More employees are heading to City Hall in the coming months thanks to new City Manager Rick Cole.
The process to fill some vacant positions, such as a Fire Chief, was on hold pending Cole’s arrival but Cole has also prompted recruitment of several new positions including staffing a communications team and hiring a dedicated airport advisor.
On any given day, City Hall has between 60-90 jobs, ranging from part-time lifeguards and library pages to Department Heads, in some stage of the recruitment process. The city has more than 2,000 full time employees and about 400 part time workers.
Director of Human Resources Donna Peter said Cole’s arrival, seasonal needs and the regular job cycle have increased the workload in her office.
“We’re pretty busy right now,” she said. “Between eighty-five to ninety recruitments are in some stage of the process, whether that’s looking at an oral board, sending names to a department, getting ready to open the process or reviewing job descriptions.”
Two high-level positions at different stages of the hiring process.
Former Chief Scott Ferguson resigned last year to take a job in Murrieta and Dennis Downs has been filling in on an interim basis.
Peter said the City often uses a hiring agency to recruit for department heads and Council has approved a company to work on the search for a fire chief. She said background work is currently underway with the active recruitment expected to start soon.
Hiring for the airport advisor is further along. City Hall kept that recruitment in house and Peter said her office has vetted several candidates from the pool of applicants. She said interviews are now under the control of the City Manager’s office.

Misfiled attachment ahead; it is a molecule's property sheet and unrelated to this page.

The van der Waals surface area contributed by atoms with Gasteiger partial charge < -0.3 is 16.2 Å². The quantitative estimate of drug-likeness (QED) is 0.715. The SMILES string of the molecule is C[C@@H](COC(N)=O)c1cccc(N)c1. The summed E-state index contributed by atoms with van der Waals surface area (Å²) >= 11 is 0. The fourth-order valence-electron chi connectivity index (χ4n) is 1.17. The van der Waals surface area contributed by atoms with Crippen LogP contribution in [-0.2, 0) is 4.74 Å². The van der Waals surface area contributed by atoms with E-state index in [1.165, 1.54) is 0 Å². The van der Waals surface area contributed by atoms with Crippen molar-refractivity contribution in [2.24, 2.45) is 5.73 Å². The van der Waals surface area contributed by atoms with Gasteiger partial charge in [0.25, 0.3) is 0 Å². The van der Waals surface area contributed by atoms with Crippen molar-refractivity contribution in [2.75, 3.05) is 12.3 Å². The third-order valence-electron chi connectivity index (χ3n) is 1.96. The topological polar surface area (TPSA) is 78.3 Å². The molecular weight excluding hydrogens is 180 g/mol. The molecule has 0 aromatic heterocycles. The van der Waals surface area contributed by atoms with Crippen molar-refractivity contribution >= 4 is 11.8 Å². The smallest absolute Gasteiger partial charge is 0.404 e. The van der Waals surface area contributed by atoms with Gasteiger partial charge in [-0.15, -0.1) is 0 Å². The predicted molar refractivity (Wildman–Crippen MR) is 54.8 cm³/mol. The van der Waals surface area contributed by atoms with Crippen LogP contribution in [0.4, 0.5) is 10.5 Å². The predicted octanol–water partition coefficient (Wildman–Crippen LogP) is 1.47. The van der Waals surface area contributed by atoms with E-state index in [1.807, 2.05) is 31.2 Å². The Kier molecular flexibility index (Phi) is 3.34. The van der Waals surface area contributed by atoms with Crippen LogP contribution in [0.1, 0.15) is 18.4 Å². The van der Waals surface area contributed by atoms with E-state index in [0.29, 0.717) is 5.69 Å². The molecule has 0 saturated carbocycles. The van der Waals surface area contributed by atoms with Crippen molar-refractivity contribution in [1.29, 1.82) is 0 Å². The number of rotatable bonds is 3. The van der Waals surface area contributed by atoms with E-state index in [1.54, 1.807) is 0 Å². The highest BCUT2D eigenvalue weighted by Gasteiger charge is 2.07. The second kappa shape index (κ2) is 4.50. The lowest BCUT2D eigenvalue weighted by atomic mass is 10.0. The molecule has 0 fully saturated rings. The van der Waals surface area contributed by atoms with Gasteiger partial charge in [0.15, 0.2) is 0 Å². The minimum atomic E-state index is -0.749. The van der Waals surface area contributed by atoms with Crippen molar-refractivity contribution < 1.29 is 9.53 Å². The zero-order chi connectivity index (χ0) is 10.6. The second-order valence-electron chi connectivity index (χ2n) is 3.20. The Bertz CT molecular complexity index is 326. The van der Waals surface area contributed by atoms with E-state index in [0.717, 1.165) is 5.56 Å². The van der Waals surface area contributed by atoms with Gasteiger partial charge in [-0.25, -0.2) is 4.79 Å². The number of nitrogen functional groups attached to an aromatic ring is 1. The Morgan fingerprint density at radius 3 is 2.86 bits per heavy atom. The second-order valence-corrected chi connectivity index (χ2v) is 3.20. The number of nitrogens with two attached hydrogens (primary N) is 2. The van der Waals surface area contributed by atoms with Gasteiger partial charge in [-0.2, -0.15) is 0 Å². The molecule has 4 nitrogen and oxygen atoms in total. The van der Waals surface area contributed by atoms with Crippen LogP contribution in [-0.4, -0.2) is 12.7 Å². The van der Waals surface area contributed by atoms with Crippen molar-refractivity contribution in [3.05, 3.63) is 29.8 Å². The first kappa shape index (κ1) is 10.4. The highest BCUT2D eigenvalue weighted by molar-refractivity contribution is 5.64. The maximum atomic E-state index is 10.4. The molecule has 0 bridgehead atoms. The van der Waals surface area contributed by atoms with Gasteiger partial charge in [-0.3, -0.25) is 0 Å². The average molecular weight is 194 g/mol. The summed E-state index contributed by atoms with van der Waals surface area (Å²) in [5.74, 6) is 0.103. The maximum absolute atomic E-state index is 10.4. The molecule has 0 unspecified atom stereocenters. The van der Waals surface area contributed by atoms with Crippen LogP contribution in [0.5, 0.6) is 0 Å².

City Hall is also in the midst of hiring several positions to staff the newly formed communications division of the City Manger’s office with candidates undergoing the interview process in the coming weeks.
The hiring process in Santa Monica differs based on the job’s status as “classified” or “unclassified” but all hiring processes are defined by municipal code and/or the City Charter.
The City Charter defines who is a classified employee. Through 2006, all city employees were classified but a voter approved charter amendment changed department heads to at-will. The changes also modified the way potential candidates are screened to allow for more choices when filling vacant positions.
In addition to department heads, the entire City Attorney’s office is staffed with unclassified, at-will employees. At-will employees can be terminated more easily and have fewer job projections.
Classified employees are insulated from politics and the subjective nature of working for an administration. They are hired through an in-house process that first screens applicants through the Human Resources department. A panel of subject-matter experts interviews candidates whose resumes passed the HR inspection. Those experts might work for the city, but they are not directly affiliated with the job nor are they associated with the job’s direct supervisor.
The panel ranks employees based on a numeric score and forwards a list of names that can be interviewed for the final position. The direct supervisor only sees that final group of names and Peter said that keeps the process fair.
The City often chooses to use a similar process for hiring unclassified employees but it does not have to do so.
“Sometimes people don’t understand that there is a neutral process,” she said. “That there’s not a preconceived idea of whose going to get the job. Especially for civil service/classified positions, we have to keep the final authority out of the process so there’s not any undue influence on that.”
Neutrality is also a central reason for the existence of the Personnel Board. As part of their work, the 5-member panel (appointed by the council) reviews and rewrites job descriptions. Doing so prevents any one individual from creating specific requirements that could only be met by one candidate.
“That’s very distinct and different to charter cities and classified employees,” said Peter. “To have what you’d perceive as a neutral body looking at job descriptions and qualifications to make sure job descriptions weren’t being written so you could hire a specific individual. It’s to keep the neutrality of the system so you don’t have favoritism and political hirings.”